In winter, Bill Wilber’s yard in West Glover is the image of an old photograph, with its contrasting blacks and whites and its grays.
On a sunny afternoon, his work shed, barn and piles of logs cast dark shadows on the white landscape. Sam, an amiable black Lab, is easy to spot as he wanders about, sniffing and checking things in the snow.
And then there are those black stoves, scores of them — iron potbellies, elongated box stoves, Franklins, ornate cook stoves, you name it — with their dark bodies and snow-covered crowns poking up in a field.
You want the sepia tones of an aging snapshot? That would be his cedar cabin with its porch piled high with firewood, so high it might suggest a redoubt to some. He burns this wood to heat and cook.
Bill Wilber is a wood-stove guy through and through. A sign at the front of his 22 acres on Phillips Road announces it succinctly: “Stoves.” Not “Wood Stoves” or “Wood Stoves Repaired” or “Antique Wood Stoves Repaired, Bought And Sold.” Such multiword messages, though accurate, would go beyond purpose.
Wilber’s sign is to give direction, not advertise.
Nor does Bill Wilber, 62, waste language on discourse. He’s not big on the personal narrative breezily delivered, though he’ll open up with someone in the right situation.
“Sometimes I relate more to stoves than to people, and that’s just the way it is,” he confesses.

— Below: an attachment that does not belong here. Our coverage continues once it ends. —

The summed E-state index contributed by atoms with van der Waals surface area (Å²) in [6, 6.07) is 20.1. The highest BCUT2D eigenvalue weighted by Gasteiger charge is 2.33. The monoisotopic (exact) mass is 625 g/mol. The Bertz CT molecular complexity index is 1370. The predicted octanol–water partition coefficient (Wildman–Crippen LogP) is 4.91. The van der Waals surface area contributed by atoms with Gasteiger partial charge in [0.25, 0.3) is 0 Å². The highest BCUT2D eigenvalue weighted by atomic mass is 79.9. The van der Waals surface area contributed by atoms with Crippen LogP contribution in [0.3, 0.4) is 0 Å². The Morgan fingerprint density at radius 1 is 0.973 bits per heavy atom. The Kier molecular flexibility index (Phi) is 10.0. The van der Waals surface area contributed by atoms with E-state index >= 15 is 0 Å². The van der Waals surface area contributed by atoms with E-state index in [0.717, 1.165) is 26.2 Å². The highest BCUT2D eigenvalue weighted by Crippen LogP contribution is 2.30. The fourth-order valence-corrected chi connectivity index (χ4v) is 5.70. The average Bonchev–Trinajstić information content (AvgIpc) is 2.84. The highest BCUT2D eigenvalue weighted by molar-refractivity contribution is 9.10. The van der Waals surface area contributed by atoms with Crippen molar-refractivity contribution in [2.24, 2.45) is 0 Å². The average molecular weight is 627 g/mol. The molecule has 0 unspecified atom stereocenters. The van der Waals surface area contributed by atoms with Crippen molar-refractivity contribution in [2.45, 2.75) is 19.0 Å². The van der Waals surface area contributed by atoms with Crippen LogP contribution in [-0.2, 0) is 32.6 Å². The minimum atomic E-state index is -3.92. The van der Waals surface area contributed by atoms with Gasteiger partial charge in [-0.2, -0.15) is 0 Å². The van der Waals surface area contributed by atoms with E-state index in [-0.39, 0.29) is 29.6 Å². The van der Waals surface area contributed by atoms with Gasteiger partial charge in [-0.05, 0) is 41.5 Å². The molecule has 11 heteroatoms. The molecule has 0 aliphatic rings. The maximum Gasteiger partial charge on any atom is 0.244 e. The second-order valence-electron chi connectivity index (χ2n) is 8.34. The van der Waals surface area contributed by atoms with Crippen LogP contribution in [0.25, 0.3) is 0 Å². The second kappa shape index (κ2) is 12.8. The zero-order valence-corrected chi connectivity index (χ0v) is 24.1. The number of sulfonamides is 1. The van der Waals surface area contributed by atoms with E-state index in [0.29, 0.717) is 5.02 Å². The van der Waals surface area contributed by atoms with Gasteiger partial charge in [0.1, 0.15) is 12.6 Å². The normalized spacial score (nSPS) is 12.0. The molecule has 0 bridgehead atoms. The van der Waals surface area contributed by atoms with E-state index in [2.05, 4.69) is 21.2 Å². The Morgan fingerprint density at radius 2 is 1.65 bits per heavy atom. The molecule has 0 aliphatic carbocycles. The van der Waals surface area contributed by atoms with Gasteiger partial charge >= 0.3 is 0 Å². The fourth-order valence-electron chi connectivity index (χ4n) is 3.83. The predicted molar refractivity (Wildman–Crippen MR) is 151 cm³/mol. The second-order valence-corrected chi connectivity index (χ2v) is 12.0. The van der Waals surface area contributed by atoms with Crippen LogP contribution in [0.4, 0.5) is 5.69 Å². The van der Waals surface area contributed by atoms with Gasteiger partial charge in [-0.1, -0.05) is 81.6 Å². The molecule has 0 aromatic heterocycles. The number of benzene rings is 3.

Twenty-eight years ago, while traveling through the Northeast Kingdom, Wilber found his forested spot. When he saw the land, with its mix of softwoods and hardwoods, and potential for mountain views, his mind’s eye flashed “homestead.” He had been “burning out,” he says, working 16-hour shifts doing maintenance at the old Georgia Pacific Paper Co. in Brattleboro, and he wanted something different.
He bought the property, moved north, and with guidance from a neighboring farmer who owned a sawmill, built his cabin.
What happened next surprised even him. He had hauled a few wood stoves from his home near Brattleboro. He needed money. And, as good luck would have it, “I soon sold a Perfection gray enamel cook stove to a fellow in Plainfield, who wanted it more than I did.”
Then he sold a second stove to someone in Island Pond, a third to someone in Windsor.
Presto, a career was launched.
“This was the last thing on my mind,” he says. “You move away from home, and you wonder what you are going to do. … Things just snowballed.”